|Me at 17, wearing a top and jeans I made myself|
Some of us have been sewing a long time, but still think of ourselves as beginners, or maybe just intermediate level sewists. But I've been thinking maybe we do ourselves a disservice. Sewing involves so many skills, there's no way if asked that I would call myself "advanced", yet this picture shows that at age 17 I felt confident enough to sew jeans with a fly and a waistband (pretty good fit too, if I say so myself), a fitted empire waist top with set in sleeves, and a button in back with a hand made loop. Not too shabby at 17. But I didn't know that these things were considered difficult, I just sewed the things I liked and kept learning as I went along.
|In yellow crepe formal|
If you don't know something is supposed to be difficult, or you have crazy teenage confidence, you'll try new things all the time. I made several formals when I was in high school and college, and never thought twice about how they might be more difficult than just sewing a dress, because my mother said,"oh they are just longer dresses". This one is crepe, with a high collar that rolled over (I forget the name) empire waist ( that was the style then) back zipper, long sleeves gathered into cuffs and a full lining. I hand-hemmed the bottom, and I recall it took a long time because the skirt was full and I was taking care that the stitches didn't show, and I had to hem both the lining and the outside.
Those set in sleeves look smooth and unpuckered , and the fit looks good. Well done, 17 year old me.
But on a survey the other day, the question was, "what level sewist are you?" and I thought "Advanced Beginner, or Intermediate" when clearly that's not exactly true. But most sewists would say the same, because the more we know, the more we know what we don't know. Sewing has so many levels, there is no way to know everything. I'd never tell anyone I was "advanced" because in my mind that would mean I could do tailoring, or make a suit, and I've never done those things before even though, with the right instructions, I think I could. Would that make me "advanced"? No, then I'd think about how I don't know how to do smocking or heirloom sewing or whatever challenge I'd never done before.
Maybe I still think of myself as an advanced beginner because I still make mistakes (even though no one is perfect and everyone makes mistakes.) Just this last year I've made the following bone-headed errors:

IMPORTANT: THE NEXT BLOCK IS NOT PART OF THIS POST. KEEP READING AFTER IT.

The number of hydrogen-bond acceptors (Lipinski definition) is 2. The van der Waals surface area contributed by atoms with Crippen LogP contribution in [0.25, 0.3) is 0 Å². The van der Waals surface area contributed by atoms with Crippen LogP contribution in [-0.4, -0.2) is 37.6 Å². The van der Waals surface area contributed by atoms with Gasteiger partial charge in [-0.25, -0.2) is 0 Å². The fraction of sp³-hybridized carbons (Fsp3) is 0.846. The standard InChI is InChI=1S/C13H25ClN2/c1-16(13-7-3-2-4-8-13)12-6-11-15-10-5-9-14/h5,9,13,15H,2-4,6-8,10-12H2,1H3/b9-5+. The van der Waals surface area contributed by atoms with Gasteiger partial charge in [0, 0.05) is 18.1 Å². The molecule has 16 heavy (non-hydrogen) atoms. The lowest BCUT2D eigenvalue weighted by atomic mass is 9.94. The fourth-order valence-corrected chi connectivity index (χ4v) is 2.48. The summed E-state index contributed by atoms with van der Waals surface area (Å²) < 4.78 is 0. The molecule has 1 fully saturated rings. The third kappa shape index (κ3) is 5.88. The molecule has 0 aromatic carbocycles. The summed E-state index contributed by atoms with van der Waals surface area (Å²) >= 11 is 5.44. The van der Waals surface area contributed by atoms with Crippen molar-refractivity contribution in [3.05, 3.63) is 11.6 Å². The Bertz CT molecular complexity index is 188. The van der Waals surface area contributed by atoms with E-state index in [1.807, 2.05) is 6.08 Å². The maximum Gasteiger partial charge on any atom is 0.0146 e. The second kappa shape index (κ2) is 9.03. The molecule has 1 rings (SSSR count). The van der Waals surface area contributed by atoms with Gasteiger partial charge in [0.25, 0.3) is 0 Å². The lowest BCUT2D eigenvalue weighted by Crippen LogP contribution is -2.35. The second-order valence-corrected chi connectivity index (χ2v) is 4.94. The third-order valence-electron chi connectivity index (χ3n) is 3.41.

1. set in a sleeve backwards
2. sewed the wrong sides together on pants (both front side seams to each other-oops)
3. Put in a zipper upside down
4. sewed the bottom of the skirt to the bodice, instead of the top. (in my defense, they both looked almost the same, but still, label your pieces, people. Learn from my mistakes.)
Although upon further reflection, I see that these are not errors in which I lack skills so much as I get distracted and lack mindfulness. Perhaps my weakness is a lack of concentration, or perhaps sewing hubris? (As in, this is EASY, I've done this before, no need to focus here?)
On Colette's blog
this morning, she wrote about the difficulty in rating patterns, which made me think, What level am I really?
Compared to a real beginner, I'm an advanced sewist. I could probably sew a boned ball gown or a tailored jacket if I were so inclined. (Maybe we should rank ourselves not by beginner, intermediate or advanced, but instead by hubris
levels? Like instead of those labels we use:
Instead of Beginner, Timid
= I'm scared, hold my hand.
Instead of Advanced Beginner, Overconfident
= I'm not afraid to make a huge mistake.
Instead of Intermediate, Seasoned
= I know enough to know where my weaknesses are.
Instead of Advanced, Patient
= I pay attention to what I'm doing and am a more mindful sewist.
What about you? Do you still think of yourself as a beginner? Would you ever say you had advanced skills? What new definitions would you use?